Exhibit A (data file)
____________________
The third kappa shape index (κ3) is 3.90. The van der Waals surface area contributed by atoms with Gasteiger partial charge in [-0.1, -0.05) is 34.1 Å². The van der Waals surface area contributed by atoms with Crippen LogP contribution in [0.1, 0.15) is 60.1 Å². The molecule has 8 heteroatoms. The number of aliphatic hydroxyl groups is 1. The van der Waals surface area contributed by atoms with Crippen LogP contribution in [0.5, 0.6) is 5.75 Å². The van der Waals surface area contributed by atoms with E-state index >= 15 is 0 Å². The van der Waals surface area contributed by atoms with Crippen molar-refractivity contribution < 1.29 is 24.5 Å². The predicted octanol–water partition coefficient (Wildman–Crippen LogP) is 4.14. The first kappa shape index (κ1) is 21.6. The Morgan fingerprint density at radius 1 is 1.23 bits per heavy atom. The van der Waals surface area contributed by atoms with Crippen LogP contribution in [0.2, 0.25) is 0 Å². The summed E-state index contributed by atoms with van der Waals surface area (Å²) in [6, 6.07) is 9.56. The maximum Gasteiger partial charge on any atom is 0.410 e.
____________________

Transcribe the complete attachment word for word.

The third kappa shape index (κ3) is 3.90. The van der Waals surface area contributed by atoms with Gasteiger partial charge in [-0.1, -0.05) is 34.1 Å². The van der Waals surface area contributed by atoms with Crippen LogP contribution in [0.1, 0.15) is 60.1 Å². The molecule has 8 heteroatoms. The number of aliphatic hydroxyl groups is 1. The van der Waals surface area contributed by atoms with Crippen LogP contribution in [0.5, 0.6) is 5.75 Å². The van der Waals surface area contributed by atoms with E-state index >= 15 is 0 Å². The van der Waals surface area contributed by atoms with Crippen molar-refractivity contribution < 1.29 is 24.5 Å². The predicted octanol–water partition coefficient (Wildman–Crippen LogP) is 4.14. The first kappa shape index (κ1) is 21.6. The Morgan fingerprint density at radius 1 is 1.23 bits per heavy atom. The van der Waals surface area contributed by atoms with Crippen LogP contribution in [0.2, 0.25) is 0 Å². The summed E-state index contributed by atoms with van der Waals surface area (Å²) in [6, 6.07) is 9.56. The maximum Gasteiger partial charge on any atom is 0.410 e.